Some thoughts on Inglourious Basterds

Warning: contains spoilers and aesthetic criticism.

I was thinking the other day about Inglourious Basterds. It's that sort of movie; it sticks in your mind (or my mind, at least) and comes up now and again, and not just when you are watching some other old movie and realize to your delight that *that's* where Tarantino stole that shot from.

One thing I haven't seen other reviews or analysis talk about is the extent to which Inglourious Basterds is a movie about the limitations of movies. Consider:

  1. Lt. Archie Hicox seems like a perfect choice for a spy because he is a British film critic specializing in German cinema. Alas, SS Major Dieter Hellstrom notes his odd accent and non-German hand sign for ordering drinks. Had Hicox's knowledge been less superficial, he might have lived.

  2. In the finale, Shosanna (aka Emmanuelle Mimieux) and Frederick Zoller have a gun fight within the hearing range of hundreds of people who would have surely heard them had they not been watching a war film at the time. Had the audience not been distracted, they might have escaped from the death trap that Shosanna created for them.

  3. Some people have complained about the decidedly non-historical ending of Basterds on the grounds that it is fantasy. Others have defended it as alternate history akin to Philip K. Dick's The Man in the High Castle. I don't think that's right -- alternate history starts with the change and lets the what-if play from there, while Basterds has the major ahistoricism at almost the very end and isn't at all interested in its consequences. Instead, I think Tarantino is moving up a meta-level to give yet another reason not to trust movies: they lie.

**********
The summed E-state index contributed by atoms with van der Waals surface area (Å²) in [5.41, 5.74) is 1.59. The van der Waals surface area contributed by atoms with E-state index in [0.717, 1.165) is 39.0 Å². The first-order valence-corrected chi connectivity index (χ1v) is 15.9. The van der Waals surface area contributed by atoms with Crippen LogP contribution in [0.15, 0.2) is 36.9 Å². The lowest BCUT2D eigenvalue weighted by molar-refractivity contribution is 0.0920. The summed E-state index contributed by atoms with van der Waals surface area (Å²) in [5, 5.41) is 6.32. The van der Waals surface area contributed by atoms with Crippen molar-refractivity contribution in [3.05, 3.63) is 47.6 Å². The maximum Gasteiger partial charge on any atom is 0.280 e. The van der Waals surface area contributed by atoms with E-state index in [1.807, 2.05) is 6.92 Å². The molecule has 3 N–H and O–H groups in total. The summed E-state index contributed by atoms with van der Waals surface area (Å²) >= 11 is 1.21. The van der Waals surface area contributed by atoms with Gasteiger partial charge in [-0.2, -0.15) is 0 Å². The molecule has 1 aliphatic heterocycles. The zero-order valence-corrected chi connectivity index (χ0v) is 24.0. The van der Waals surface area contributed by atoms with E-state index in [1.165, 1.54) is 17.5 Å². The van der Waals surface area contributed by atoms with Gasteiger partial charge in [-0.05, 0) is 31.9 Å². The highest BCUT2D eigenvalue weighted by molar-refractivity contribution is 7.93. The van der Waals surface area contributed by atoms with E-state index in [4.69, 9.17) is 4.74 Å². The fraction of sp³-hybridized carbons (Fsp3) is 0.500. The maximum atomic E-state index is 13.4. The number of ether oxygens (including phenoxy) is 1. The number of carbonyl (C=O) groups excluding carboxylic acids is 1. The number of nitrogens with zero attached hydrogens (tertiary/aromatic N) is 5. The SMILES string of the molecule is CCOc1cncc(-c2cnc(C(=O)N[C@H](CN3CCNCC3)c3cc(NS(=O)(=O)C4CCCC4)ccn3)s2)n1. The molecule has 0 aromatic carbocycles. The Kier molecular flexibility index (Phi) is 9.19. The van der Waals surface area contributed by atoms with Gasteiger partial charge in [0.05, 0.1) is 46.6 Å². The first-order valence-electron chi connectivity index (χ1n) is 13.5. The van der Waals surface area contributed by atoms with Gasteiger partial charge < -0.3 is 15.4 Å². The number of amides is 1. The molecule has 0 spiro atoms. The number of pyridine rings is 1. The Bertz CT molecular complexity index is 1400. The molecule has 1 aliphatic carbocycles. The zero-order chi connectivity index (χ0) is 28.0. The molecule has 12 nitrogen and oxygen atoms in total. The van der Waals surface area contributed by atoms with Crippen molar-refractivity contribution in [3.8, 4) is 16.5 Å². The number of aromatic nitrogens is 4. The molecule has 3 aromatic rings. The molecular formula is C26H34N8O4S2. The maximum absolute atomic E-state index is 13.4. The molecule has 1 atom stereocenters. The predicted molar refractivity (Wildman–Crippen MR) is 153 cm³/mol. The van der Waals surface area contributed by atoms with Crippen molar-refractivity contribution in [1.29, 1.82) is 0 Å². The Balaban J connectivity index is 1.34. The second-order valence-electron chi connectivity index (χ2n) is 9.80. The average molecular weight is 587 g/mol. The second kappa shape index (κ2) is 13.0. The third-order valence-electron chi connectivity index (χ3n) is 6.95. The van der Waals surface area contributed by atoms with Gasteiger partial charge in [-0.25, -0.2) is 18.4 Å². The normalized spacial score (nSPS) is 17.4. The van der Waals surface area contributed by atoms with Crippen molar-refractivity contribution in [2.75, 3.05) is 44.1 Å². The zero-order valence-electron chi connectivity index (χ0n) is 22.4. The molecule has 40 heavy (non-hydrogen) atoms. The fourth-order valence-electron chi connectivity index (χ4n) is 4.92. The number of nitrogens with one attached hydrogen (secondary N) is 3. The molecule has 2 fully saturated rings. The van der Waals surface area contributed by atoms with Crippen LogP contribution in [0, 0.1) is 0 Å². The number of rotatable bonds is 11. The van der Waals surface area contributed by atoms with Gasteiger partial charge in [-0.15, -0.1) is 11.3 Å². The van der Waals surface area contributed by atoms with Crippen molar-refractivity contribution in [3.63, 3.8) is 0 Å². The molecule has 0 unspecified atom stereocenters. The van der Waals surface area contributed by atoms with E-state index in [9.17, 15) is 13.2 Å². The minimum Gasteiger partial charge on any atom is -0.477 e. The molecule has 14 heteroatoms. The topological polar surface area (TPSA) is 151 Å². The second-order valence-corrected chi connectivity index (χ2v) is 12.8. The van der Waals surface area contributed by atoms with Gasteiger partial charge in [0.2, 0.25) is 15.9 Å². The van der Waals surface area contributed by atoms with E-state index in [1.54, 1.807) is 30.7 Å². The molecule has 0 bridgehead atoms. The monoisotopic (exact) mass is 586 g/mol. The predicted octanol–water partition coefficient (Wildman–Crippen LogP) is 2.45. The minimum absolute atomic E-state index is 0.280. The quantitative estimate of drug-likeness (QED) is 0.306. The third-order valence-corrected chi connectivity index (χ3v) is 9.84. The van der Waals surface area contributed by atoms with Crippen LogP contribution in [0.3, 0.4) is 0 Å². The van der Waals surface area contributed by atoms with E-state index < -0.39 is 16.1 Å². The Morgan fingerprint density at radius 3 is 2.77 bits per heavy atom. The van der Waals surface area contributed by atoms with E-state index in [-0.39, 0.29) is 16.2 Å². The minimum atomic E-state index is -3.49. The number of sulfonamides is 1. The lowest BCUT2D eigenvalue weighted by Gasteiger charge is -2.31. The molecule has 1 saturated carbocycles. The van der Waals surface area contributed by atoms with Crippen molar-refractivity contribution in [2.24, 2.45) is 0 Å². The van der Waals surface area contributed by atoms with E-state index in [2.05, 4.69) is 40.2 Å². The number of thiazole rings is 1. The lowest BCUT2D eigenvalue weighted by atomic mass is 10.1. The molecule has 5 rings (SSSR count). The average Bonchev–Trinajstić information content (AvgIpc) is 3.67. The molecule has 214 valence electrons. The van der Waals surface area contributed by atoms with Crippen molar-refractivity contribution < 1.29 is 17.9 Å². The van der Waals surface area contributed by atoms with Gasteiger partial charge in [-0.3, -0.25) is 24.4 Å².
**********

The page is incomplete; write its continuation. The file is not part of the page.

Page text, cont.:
It's interesting to contrast these ways that movies lead us astray (they give us incorrect or superficial knowledge, they distract us from what's important) with another of Basterds's themes, that of the power of empathy. I'm using the word empathy in the limited sense of being to able to adopt another person's perspective, without necessarily sympathizing or sharing the emotions of that person. The character who has this quality in spades is Colonel Hans Landa, who we see using it to get inside and mess with the heads of those he interrogates; he also at one point explicitly credits his success as "The Jew Hunter" to his ability to think like a Jew.

It is striking that none of the nominal heroes of the movie (Shosanna, any of the Basterds) displays this sort of empathy; in fact, the only other character in the movie that I can recall demonstrating it is the German officer in the tavern scene who imaginatively compares the story of King Kong to the history of African slaves in America. (Not all the German officers are given empathy, though; Zoller in particular lacks any understanding of why a French woman might not want to date him.) Some of this is no doubt just Tarantino going in the opposite direction of audience expectations, but I think it is also a demonstration that empathy in and of itself is amoral, and in fact can be used for horrifyingly evil ends.